Chinese President Xi Jinping met Myanmar President U Htin Kyaw on Monday as the two countries reached an agreement to put a vital oil pipeline into operation. Xi hailed Myanmar’s active participation in the country’s Belt and Road initiative to promote bilateral cooperation in trade, infrastructure and border economic zones. He praised Myanmar’s support of and participation in the Belt and Road initiative, and said the two countries will focus on cooperation in Myanmar’s Kyaukpyu Special Economic Zone and livelihood, such as education and rural development, the China Central Television reported. U Htin Kyaw said that Myanmar will never forget China’s help, and that his country will insist on the one-China policy and actively participate in the Belt and Road initiative.



Raja Mandala: Neighbourhood defence
Indian Express, March 28
India’s plans to sign agreements on defence cooperation with Bangladesh during PM Sheikh Hasina’s visit to Delhi next month and the Chinese Defence Minister General Chang Wanquan’s travels to Sri Lanka and Nepal last week, underline the new dynamic of defence diplomacy in the neighbourhood. The Indian Army Chief, General Bipin Rawat, is also travelling this week to Nepal and Bangladesh. One would think these would be routine among neighbouring countries, but Delhi and Dhaka have not had institutionalised defence engagement all these years. That it might happen finally has generated an anxious debate in the Bangladeshi press. Some in Dhaka wonder if this is about Delhi trying to limit Beijing’s rising military profile in Bangladesh, including the most recent sale of submarines. Others worry about Dhaka drawing too close to Delhi.

Why India needs to take China’s One Belt One Road initiative seriously
Hindustan Times, March 31
India’s insistence on keeping a distance from China’s huge infrastructure enterprise called the One Belt One Road (OBOR) initiative is quite intriguing. Delhi is yet to disclose if it will participate in the Belt and Road forum at Beijing in May that will be attended by several heads of state and representatives. India’s detachment will seem particularly odd in the years to come as the infrastructure emerges on the horizon – as OBOR aims to build land and sea links between China and Europe through roads, railway lines, power projects and ports in potentially over 60 countries. China has indicated that it would like India to participate in the enterprise but Delhi has balked on essentially two grounds: One that the China Pakistan Economic Corridor (CPEC), a flagship project of OBOR which runs between Xinjiang and Gwadar in Balochistan, goes through territories India claims, namely Pakistan-occupied Kashmir (PoK) and Gilgit-Baltistan. Delhi has also indicated that it sees OBOR as a unilateral, national initiative of the Chinese which other countries are not obligated to buy into.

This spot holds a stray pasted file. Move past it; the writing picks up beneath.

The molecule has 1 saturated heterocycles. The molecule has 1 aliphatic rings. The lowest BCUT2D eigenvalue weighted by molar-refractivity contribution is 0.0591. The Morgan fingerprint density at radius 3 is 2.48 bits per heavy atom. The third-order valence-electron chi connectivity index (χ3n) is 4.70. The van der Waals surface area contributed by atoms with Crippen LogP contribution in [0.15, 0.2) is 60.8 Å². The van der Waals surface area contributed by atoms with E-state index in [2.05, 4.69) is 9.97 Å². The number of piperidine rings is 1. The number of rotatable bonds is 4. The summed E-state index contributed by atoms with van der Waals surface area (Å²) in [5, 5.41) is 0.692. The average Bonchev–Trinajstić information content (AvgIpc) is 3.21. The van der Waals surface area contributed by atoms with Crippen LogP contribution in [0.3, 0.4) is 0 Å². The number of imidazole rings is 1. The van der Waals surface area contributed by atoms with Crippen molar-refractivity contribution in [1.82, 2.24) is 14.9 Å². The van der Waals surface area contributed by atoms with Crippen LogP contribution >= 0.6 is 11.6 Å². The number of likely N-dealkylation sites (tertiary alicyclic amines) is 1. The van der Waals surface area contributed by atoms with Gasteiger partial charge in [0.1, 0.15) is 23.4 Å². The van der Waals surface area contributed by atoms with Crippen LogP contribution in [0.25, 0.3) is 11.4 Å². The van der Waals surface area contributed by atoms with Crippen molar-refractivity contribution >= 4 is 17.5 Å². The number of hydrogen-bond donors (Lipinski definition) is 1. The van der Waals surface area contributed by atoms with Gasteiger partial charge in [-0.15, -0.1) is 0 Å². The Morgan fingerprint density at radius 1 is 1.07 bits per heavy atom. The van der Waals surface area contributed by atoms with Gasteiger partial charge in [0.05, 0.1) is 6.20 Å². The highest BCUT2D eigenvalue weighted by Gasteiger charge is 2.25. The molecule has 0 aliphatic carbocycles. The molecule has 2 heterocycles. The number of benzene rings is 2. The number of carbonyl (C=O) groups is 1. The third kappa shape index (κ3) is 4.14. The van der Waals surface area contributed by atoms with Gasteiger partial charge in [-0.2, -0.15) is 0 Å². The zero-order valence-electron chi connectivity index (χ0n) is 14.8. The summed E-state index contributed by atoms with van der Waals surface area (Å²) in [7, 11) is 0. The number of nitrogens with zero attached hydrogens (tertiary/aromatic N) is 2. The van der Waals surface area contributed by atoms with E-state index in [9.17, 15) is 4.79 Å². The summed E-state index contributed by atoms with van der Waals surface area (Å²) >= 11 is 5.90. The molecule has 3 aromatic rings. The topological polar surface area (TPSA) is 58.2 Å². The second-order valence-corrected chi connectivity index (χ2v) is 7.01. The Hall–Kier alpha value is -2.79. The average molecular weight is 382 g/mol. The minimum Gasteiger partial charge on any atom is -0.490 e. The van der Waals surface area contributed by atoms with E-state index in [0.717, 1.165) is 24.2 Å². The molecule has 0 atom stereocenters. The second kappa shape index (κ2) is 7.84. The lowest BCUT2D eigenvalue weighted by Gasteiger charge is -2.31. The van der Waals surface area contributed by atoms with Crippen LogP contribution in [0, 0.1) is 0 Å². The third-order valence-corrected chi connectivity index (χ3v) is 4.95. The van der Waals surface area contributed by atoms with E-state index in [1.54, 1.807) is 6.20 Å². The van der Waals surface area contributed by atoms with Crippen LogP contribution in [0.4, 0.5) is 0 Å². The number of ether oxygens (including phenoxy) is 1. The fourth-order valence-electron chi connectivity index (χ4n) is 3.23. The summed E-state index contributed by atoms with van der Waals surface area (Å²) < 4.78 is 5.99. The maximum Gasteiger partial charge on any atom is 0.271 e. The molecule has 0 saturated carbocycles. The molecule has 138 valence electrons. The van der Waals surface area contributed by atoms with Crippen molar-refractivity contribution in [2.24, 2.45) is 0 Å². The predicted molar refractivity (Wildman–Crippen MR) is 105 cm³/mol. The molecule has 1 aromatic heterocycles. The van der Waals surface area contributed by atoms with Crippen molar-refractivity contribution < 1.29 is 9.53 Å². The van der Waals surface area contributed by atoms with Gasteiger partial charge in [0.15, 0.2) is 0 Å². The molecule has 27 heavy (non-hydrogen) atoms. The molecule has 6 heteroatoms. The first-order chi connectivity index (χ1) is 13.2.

When Trump meets Xi
Indian Express, April 4
If the world had expected that the US’s relations with China would be most contentious under the new administration, it is now preparing to cope with a potential deal between Presidents Donald Trump and Xi Jinping when they meet this week at Mar-a-Lago, Palm Beach, Florida. The story of the unlikely turnaround of Sino-US relations from a head-on collision into a grand bargain comes with a special twist. Reports from Washington say the Chinese have opened a productive channel of negotiation with Trump’s influential son-in-law, Jared Kushner, who has apparently taken charge of America’s most important bilateral relationship in the 21st century. Few countries invited the kind of wrath that China did during Trump’s presidential campaign in 2016. Candidate Trump accused China of raping the American economy and stealing its jobs. He had promised to impose massive tariffs on the import of goods from China. If China wanted to call it a “trade war”, Trump seemed to say, “so be it”.